Hot Off the Press

The Superfund Research Program (SRP) regularly highlights basic and applied research and activities from the program that span multiple disciplines.

Research Briefs

Three-Dimensional Cell Model Enhances DNA Damage Testing

NIEHS-funded SRP scientists developed a new platform, known as the SpheroidChip analysis method, to rapidly test for DNA damage in three-dimensional (3D) cell models. Development was led by Bevin Engelward, Sc.D., at the Massachusetts Institute of Technology.

Arsenic Complicates Groundwater Bioremediation

A common groundwater contaminant, trichloroethene (TCE), can be reduced by certain bacteria, a process known as bioremediation. But this process may stall when arsenic is present, according to a new University of California, Berkeley SRP Center study. TCE, a widely used industrial solvent, pollutes groundwater from improper handling practices.

Electrochemical System Degrades PCE in Groundwater

An electrochemical system can effectively break down tetrachloroethylene (PCE) in groundwater, according to a new study from the NIEHS-funded Northeastern University SRP Center. After testing different design parameters to determine the best conditions for degrading PCE, the researchers achieved 86% removal of the contaminant from groundwater sources.

Environmental Factor Articles

Boston University SRP grantees and collaborators developed a map, which shows cumulative confirmed COVID-19 cases in Massachusetts by city. The mapping tool can help decision-makers identify needs and best allocate resources. (Image courtesy of Boston University)

Fighting COVID-19 Using Data Science

NIEHS SRP grant recipients are lending their expertise in data integration and online tool development to explore how COVID-19 spreads and why some communities experience higher risk of infection.

Enzyme May Play Key Role in Obesity-Related Leaky Gut

A new NIEHS-funded study suggests that intestinal problems connected to obesity are associated with an enzyme known as soluble epoxide hydrolase (sEH). UC Davis Center Director Bruce Hammock, Ph.D., led a team of researchers who inhibited sEH in obese mice. They observed that the absence of sEH improved intestinal function, curbed the movement of bacteria from the gut, and reduced inflammation.

Paper of the Month: NRF2 Activation Leads to Enlarged Liver

A study funded in part by the UC San Diego SRP Center suggested that prolonged activation of a protein nuclear factor called erythroid 2-related factor 2 (NRF2) may contribute to liver enlargement and fatty liver diseases. Normally, NRF2 plays an important role in regulating antioxidant defenses. In this study, researchers found that NRF2 also activated a protein called AKT and led to persistent production of growth factors associated with liver enlargement.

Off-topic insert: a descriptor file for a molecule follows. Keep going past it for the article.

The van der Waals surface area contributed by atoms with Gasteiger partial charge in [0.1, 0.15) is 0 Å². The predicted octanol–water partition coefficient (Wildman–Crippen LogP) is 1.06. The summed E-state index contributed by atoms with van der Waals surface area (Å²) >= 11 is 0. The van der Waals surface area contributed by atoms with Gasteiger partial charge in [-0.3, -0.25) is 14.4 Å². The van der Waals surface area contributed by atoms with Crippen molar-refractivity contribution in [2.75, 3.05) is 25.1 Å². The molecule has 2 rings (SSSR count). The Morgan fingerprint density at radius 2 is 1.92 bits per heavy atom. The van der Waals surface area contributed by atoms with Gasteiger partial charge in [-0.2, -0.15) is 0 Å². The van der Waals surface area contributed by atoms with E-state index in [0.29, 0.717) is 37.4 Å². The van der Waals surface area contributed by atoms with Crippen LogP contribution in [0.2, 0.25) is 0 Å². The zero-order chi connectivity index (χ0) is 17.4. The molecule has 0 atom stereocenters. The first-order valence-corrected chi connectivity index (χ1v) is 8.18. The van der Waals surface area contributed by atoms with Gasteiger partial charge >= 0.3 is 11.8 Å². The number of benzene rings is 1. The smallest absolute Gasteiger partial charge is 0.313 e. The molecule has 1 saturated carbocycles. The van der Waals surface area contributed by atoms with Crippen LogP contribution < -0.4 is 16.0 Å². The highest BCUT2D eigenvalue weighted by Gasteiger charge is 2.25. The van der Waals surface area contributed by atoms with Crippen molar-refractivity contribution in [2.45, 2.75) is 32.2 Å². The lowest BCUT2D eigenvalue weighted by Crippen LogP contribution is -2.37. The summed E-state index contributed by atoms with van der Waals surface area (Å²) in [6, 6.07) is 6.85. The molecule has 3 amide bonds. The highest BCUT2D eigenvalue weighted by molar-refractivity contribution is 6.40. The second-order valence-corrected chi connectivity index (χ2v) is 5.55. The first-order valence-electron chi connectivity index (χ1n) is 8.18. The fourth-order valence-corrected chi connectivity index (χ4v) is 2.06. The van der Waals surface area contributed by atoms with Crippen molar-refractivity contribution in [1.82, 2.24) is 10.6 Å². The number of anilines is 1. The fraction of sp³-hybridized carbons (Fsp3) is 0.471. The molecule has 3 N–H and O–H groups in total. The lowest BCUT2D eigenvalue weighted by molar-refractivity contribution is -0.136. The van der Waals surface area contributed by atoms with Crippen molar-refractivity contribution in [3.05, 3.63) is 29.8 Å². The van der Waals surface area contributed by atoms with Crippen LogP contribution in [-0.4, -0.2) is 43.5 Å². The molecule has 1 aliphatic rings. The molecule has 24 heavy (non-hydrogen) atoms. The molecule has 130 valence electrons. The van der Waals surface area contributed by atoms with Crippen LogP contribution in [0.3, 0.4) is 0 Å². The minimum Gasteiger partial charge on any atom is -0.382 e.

Bangladeshi Officials Learn How NIEHS Research Helps Their Country

Bill Suk, Ph.D., director of the SRP, spoke to a group of officials from the Bangladesh Ministry of Public Administration about arsenic exposure and the Health Effects of Arsenic Longitudinal Study. SRP-funded scientists from Columbia University and the University of Chicago, working with researchers from the University of Dhaka in Bangladesh, are following a cohort of more than 35,000 Bangladeshis. The team has tracked how the chemical affects residents over time, educated families on reducing exposure, and provided health clinics.

Environmental Risks Visualized Through New Online Tools

Researchers from the UC Berkeley and Texas A&M University SRP Centers developed online tools to inform the local community about potential environmental health risks.

Julian Schroeder, Ph.D.
Schroeder leads a longstanding study at the UC San Diego SRP Center focused on the molecular mechanisms involved in heavy metal uptake by plants. (Photo courtesy of Steve McCaw)

Plants Take Up Heavy Metals, May Reduce Pollution

As part of the NIEHS Keystone Lecture Seminar Series, Julian Schroeder, Ph.D., researcher at the UC San Diego SRP Center, spoke about his research on how plants respond to environmental stress from toxic metals.

Risk e-Learning Webinar Series

SRP hosted a Risk e-Learning webinar series focused on exposures and latent disease risk. The series featured innovative work by SRP grant recipients and colleagues who are studying how we can better understand the health effects of exposures when there is a long latency period between the exposure and the onset of the disease. The series attracted more than 1,700 live participants over four sessions.

The first session provided an introduction to exposures and latent disease risk, including information about windows of susceptibility and later-life health outcomes, and set the stage for the rest of the series.

In the second session , presenters discussed new methods to better understand potential disease risk by identifying key characteristics or hallmarks of chemicals and disease. Their discussions provided insight into identifying chemicals that may lead to disease earlier on in the disease progression and explored how aging itself can be a risk factor for disease.

The third session described research linking early-life arsenic exposure and later-life disease risk. The focus on arsenic as a case study also provided insights into linking other exposures to latent disease risk and identifying windows of susceptibility.

In the fourth and final session , presenters discussed emerging toxicology and modeling methods, as well as needs, to better link exposure to latent disease risk.

Information about the full series, including archives of each session, are available on the Exposures and Latent Disease Risk Webinar Series page .

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